When It Rains
The numbers are eye-popping:  Just about one percent of all the water on Planet Earth exists as freshwater suitable for human consumption.  And depending on where you live in the United States, anywhere from a quarter to almost half of that precious resource is used for irrigation. This is why it’s so important for those of us who design watershapes and exterior environments to consider options that minimize our use of potable water to maintain the landscape – and why I’m glad I picked up a copy of Rain Gardens by Nigel Gunnett and Andy Clayden (Timber Press, 2007):  This 190-page text defines specific steps we can all take to replace municipal or well water with rainwater, capturing a gift from the skies and using it to sustain our landscapes.   As the authors point out, we live in a time when drought is
Seeking Inspiration
In looking back on my career, I see that the past 20 years have been marked by a number of points at which I altered what I was doing. Sometimes I changed companies; other times I found a way of shifting my approach to my work or how I conducted my life.  In looking back, I’m proud of the fact that every time I chose to go in a new direction, the changes I made resulted in dramatic improvements in my career and in my enjoyment of my work and, indeed, of my life in general. In other words, I’ve learned that, when approached the right way, change offers us an opportunity to advance our own causes in business and in life.  Yes, it can be scary in that it typically involves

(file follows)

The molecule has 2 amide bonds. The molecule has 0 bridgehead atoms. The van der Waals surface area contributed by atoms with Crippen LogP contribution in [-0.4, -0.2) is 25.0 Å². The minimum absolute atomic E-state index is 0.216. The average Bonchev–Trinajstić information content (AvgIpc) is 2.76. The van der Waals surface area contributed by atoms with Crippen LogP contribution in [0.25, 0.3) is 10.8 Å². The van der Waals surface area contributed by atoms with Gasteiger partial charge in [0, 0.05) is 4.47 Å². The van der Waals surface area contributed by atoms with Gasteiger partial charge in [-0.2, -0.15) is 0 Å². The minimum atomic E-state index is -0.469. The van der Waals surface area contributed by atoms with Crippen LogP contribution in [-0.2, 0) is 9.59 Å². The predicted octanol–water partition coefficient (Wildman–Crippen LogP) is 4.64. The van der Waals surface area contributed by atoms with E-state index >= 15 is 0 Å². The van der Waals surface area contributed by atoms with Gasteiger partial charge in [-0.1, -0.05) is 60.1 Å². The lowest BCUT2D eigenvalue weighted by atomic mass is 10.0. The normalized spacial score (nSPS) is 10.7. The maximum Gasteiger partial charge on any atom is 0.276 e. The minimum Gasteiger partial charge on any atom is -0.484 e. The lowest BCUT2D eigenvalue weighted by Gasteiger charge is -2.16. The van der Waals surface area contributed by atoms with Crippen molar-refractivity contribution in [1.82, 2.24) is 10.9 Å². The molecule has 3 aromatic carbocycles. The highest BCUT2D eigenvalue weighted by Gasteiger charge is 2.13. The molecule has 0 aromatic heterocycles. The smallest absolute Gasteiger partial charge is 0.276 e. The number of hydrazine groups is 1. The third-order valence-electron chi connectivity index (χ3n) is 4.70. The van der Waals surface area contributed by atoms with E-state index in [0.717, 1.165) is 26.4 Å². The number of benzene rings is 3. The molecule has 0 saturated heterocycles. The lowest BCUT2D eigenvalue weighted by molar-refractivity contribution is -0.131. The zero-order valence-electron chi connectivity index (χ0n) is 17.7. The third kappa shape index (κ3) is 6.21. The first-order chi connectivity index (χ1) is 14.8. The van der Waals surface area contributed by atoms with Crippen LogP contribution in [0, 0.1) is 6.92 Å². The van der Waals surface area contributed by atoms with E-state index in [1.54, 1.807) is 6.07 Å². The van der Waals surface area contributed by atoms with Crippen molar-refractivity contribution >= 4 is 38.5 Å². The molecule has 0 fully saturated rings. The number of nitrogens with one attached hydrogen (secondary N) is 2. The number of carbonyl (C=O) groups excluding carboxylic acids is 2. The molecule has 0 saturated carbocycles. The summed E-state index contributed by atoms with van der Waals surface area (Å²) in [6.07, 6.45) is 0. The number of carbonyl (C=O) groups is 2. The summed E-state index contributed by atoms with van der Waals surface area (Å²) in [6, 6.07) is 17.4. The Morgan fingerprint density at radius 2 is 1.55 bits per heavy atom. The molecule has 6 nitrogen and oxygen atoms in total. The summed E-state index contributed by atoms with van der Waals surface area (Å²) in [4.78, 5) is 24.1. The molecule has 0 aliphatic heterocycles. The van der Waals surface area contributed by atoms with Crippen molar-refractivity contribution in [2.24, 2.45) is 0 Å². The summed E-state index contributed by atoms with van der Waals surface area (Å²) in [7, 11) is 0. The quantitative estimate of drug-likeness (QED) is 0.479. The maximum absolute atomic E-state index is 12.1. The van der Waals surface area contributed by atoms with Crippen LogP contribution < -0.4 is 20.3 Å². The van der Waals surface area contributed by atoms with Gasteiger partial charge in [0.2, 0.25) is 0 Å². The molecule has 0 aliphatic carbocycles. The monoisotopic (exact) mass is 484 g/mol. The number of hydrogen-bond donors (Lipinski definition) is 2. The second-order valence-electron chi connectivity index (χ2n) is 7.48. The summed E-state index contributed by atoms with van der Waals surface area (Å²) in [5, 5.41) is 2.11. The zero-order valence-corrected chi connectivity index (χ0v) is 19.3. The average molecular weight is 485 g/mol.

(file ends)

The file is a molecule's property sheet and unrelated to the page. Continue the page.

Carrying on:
Liking It Hot
It’s hard to pin down exactly when it happened, but at some point in the past dozen years the concept of the outdoor kitchen took off – so much so that these features have moved from “relatively unusual” to “must-have” status on very nearly every upscale residential project.   That’s certainly been the case in my practice, and I hear the same thing from most other watershapers and landscape professionals I’ve talked with in recent times. I’ve already covered some books intended to help us design these spaces and select among the variety of available components and options (“Book Notes,” June 2007).  This time, I’ll take a different tack by